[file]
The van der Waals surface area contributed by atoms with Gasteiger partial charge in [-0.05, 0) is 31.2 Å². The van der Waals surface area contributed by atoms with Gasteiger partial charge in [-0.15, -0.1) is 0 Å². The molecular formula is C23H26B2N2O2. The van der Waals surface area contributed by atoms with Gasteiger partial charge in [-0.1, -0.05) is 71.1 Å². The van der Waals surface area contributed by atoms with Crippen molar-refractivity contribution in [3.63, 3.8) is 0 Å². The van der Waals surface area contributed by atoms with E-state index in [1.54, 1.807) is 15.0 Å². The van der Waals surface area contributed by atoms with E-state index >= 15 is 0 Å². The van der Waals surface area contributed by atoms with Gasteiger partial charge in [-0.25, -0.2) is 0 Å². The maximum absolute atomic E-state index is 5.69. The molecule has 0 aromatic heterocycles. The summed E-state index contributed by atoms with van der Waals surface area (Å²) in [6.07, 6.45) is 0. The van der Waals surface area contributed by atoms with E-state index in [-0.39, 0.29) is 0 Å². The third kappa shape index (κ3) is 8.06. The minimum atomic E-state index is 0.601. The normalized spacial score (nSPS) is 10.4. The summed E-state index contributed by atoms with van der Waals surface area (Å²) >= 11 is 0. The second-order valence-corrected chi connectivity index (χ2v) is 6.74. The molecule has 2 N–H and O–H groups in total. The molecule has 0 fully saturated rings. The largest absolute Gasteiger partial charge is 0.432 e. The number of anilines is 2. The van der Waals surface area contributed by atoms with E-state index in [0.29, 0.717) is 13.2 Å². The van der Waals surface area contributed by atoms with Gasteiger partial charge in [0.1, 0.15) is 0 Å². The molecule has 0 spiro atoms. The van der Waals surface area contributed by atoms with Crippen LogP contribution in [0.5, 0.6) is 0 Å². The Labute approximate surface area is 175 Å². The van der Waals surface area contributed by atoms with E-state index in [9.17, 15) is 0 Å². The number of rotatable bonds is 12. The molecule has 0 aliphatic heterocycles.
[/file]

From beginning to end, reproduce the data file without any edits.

The van der Waals surface area contributed by atoms with Gasteiger partial charge in [-0.05, 0) is 31.2 Å². The van der Waals surface area contributed by atoms with Gasteiger partial charge in [-0.15, -0.1) is 0 Å². The molecular formula is C23H26B2N2O2. The van der Waals surface area contributed by atoms with Gasteiger partial charge in [-0.1, -0.05) is 71.1 Å². The van der Waals surface area contributed by atoms with Crippen molar-refractivity contribution in [3.63, 3.8) is 0 Å². The van der Waals surface area contributed by atoms with E-state index in [1.54, 1.807) is 15.0 Å². The van der Waals surface area contributed by atoms with E-state index >= 15 is 0 Å². The van der Waals surface area contributed by atoms with Gasteiger partial charge in [-0.25, -0.2) is 0 Å². The maximum absolute atomic E-state index is 5.69. The molecule has 0 aromatic heterocycles. The summed E-state index contributed by atoms with van der Waals surface area (Å²) in [6.07, 6.45) is 0. The van der Waals surface area contributed by atoms with E-state index in [-0.39, 0.29) is 0 Å². The third kappa shape index (κ3) is 8.06. The minimum atomic E-state index is 0.601. The normalized spacial score (nSPS) is 10.4. The summed E-state index contributed by atoms with van der Waals surface area (Å²) >= 11 is 0. The second-order valence-corrected chi connectivity index (χ2v) is 6.74. The molecule has 2 N–H and O–H groups in total. The molecule has 0 fully saturated rings. The largest absolute Gasteiger partial charge is 0.432 e. The number of anilines is 2. The van der Waals surface area contributed by atoms with E-state index in [0.29, 0.717) is 13.2 Å². The van der Waals surface area contributed by atoms with Gasteiger partial charge in [0.1, 0.15) is 0 Å². The molecule has 0 spiro atoms. The van der Waals surface area contributed by atoms with Crippen LogP contribution in [0.5, 0.6) is 0 Å². The Labute approximate surface area is 175 Å². The van der Waals surface area contributed by atoms with E-state index in [9.17, 15) is 0 Å². The number of rotatable bonds is 12. The molecule has 0 aliphatic heterocycles.